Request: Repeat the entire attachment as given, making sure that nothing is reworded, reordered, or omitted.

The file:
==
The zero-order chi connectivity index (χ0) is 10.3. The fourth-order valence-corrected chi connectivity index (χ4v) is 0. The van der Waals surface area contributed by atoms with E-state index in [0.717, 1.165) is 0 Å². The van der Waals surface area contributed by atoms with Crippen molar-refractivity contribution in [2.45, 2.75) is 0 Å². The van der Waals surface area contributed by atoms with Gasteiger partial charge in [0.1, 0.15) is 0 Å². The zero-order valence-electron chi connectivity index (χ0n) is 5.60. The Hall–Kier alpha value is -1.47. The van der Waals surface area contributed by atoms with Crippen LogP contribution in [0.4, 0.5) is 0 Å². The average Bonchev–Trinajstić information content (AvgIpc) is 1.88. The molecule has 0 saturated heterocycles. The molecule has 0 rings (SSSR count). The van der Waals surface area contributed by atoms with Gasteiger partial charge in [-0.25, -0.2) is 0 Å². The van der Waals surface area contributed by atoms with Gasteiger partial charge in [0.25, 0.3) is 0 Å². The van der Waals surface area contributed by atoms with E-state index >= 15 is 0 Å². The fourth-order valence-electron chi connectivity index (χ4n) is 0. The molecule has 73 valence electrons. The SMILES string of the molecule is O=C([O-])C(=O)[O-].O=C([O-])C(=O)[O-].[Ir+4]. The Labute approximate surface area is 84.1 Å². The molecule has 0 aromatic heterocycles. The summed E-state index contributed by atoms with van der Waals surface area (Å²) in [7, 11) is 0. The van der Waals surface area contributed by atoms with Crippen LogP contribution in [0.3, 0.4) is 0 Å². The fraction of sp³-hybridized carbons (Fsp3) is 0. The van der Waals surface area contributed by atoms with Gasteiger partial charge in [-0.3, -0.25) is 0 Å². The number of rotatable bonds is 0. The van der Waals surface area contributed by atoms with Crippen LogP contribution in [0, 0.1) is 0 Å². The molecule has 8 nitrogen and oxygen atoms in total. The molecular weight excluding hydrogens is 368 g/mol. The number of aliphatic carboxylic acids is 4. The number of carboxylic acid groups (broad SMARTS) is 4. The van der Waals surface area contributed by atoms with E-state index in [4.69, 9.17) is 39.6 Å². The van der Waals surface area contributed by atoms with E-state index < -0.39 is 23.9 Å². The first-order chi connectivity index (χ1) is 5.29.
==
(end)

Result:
The zero-order chi connectivity index (χ0) is 10.3. The fourth-order valence-corrected chi connectivity index (χ4v) is 0. The van der Waals surface area contributed by atoms with E-state index in [0.717, 1.165) is 0 Å². The van der Waals surface area contributed by atoms with Crippen molar-refractivity contribution in [2.45, 2.75) is 0 Å². The van der Waals surface area contributed by atoms with Gasteiger partial charge in [0.1, 0.15) is 0 Å². The zero-order valence-electron chi connectivity index (χ0n) is 5.60. The Hall–Kier alpha value is -1.47. The van der Waals surface area contributed by atoms with Crippen LogP contribution in [0.4, 0.5) is 0 Å². The average Bonchev–Trinajstić information content (AvgIpc) is 1.88. The molecule has 0 saturated heterocycles. The molecule has 0 rings (SSSR count). The van der Waals surface area contributed by atoms with Gasteiger partial charge in [-0.25, -0.2) is 0 Å². The van der Waals surface area contributed by atoms with Gasteiger partial charge in [0.25, 0.3) is 0 Å². The van der Waals surface area contributed by atoms with E-state index >= 15 is 0 Å². The fourth-order valence-electron chi connectivity index (χ4n) is 0. The molecule has 73 valence electrons. The SMILES string of the molecule is O=C([O-])C(=O)[O-].O=C([O-])C(=O)[O-].[Ir+4]. The Labute approximate surface area is 84.1 Å². The molecule has 0 aromatic heterocycles. The summed E-state index contributed by atoms with van der Waals surface area (Å²) in [7, 11) is 0. The van der Waals surface area contributed by atoms with Crippen LogP contribution in [0.3, 0.4) is 0 Å². The fraction of sp³-hybridized carbons (Fsp3) is 0. The van der Waals surface area contributed by atoms with Gasteiger partial charge in [-0.3, -0.25) is 0 Å². The number of rotatable bonds is 0. The van der Waals surface area contributed by atoms with Crippen LogP contribution in [0, 0.1) is 0 Å². The molecule has 8 nitrogen and oxygen atoms in total. The molecular weight excluding hydrogens is 368 g/mol. The number of aliphatic carboxylic acids is 4. The number of carboxylic acid groups (broad SMARTS) is 4. The van der Waals surface area contributed by atoms with E-state index in [4.69, 9.17) is 39.6 Å². The van der Waals surface area contributed by atoms with E-state index < -0.39 is 23.9 Å². The first-order chi connectivity index (χ1) is 5.29.